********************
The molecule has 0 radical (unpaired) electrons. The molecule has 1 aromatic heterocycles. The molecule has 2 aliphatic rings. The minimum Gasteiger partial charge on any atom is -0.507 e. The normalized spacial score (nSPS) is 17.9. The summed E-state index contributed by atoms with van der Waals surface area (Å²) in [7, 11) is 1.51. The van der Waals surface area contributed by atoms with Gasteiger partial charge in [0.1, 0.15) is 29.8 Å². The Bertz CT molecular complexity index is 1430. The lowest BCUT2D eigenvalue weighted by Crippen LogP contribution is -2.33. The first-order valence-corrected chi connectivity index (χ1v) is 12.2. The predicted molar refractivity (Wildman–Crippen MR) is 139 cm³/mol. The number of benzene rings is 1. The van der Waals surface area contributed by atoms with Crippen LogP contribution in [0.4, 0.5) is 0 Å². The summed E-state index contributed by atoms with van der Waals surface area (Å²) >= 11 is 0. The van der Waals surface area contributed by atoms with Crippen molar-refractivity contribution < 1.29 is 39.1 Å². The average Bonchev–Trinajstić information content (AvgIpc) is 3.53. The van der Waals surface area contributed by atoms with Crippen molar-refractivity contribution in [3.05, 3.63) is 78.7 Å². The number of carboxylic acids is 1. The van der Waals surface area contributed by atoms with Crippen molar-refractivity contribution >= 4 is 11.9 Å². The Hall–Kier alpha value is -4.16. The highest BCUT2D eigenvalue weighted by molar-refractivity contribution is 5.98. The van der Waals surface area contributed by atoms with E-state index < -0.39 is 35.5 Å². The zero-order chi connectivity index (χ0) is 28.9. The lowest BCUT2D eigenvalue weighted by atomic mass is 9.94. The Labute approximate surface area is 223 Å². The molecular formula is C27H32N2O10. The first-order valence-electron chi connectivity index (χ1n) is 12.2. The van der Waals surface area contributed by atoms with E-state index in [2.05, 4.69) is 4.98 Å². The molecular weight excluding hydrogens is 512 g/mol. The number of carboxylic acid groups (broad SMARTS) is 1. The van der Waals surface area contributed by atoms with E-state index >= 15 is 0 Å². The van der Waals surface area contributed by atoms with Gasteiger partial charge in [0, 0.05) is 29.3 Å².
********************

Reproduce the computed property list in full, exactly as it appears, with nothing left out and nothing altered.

The molecule has 0 radical (unpaired) electrons. The molecule has 1 aromatic heterocycles. The molecule has 2 aliphatic rings. The minimum Gasteiger partial charge on any atom is -0.507 e. The normalized spacial score (nSPS) is 17.9. The summed E-state index contributed by atoms with van der Waals surface area (Å²) in [7, 11) is 1.51. The van der Waals surface area contributed by atoms with Gasteiger partial charge in [0.1, 0.15) is 29.8 Å². The Bertz CT molecular complexity index is 1430. The lowest BCUT2D eigenvalue weighted by Crippen LogP contribution is -2.33. The first-order valence-corrected chi connectivity index (χ1v) is 12.2. The predicted molar refractivity (Wildman–Crippen MR) is 139 cm³/mol. The number of benzene rings is 1. The van der Waals surface area contributed by atoms with Crippen LogP contribution in [0.4, 0.5) is 0 Å². The summed E-state index contributed by atoms with van der Waals surface area (Å²) >= 11 is 0. The van der Waals surface area contributed by atoms with Crippen molar-refractivity contribution < 1.29 is 39.1 Å². The average Bonchev–Trinajstić information content (AvgIpc) is 3.53. The van der Waals surface area contributed by atoms with Crippen molar-refractivity contribution in [3.05, 3.63) is 78.7 Å². The number of carboxylic acids is 1. The van der Waals surface area contributed by atoms with Crippen molar-refractivity contribution >= 4 is 11.9 Å². The Hall–Kier alpha value is -4.16. The highest BCUT2D eigenvalue weighted by molar-refractivity contribution is 5.98. The van der Waals surface area contributed by atoms with E-state index < -0.39 is 35.5 Å². The zero-order chi connectivity index (χ0) is 28.9. The lowest BCUT2D eigenvalue weighted by atomic mass is 9.94. The Labute approximate surface area is 223 Å². The molecular formula is C27H32N2O10. The first-order valence-electron chi connectivity index (χ1n) is 12.2. The van der Waals surface area contributed by atoms with E-state index in [2.05, 4.69) is 4.98 Å². The molecular weight excluding hydrogens is 512 g/mol. The number of carboxylic acid groups (broad SMARTS) is 1. The van der Waals surface area contributed by atoms with E-state index >= 15 is 0 Å². The van der Waals surface area contributed by atoms with Gasteiger partial charge in [0, 0.05) is 29.3 Å².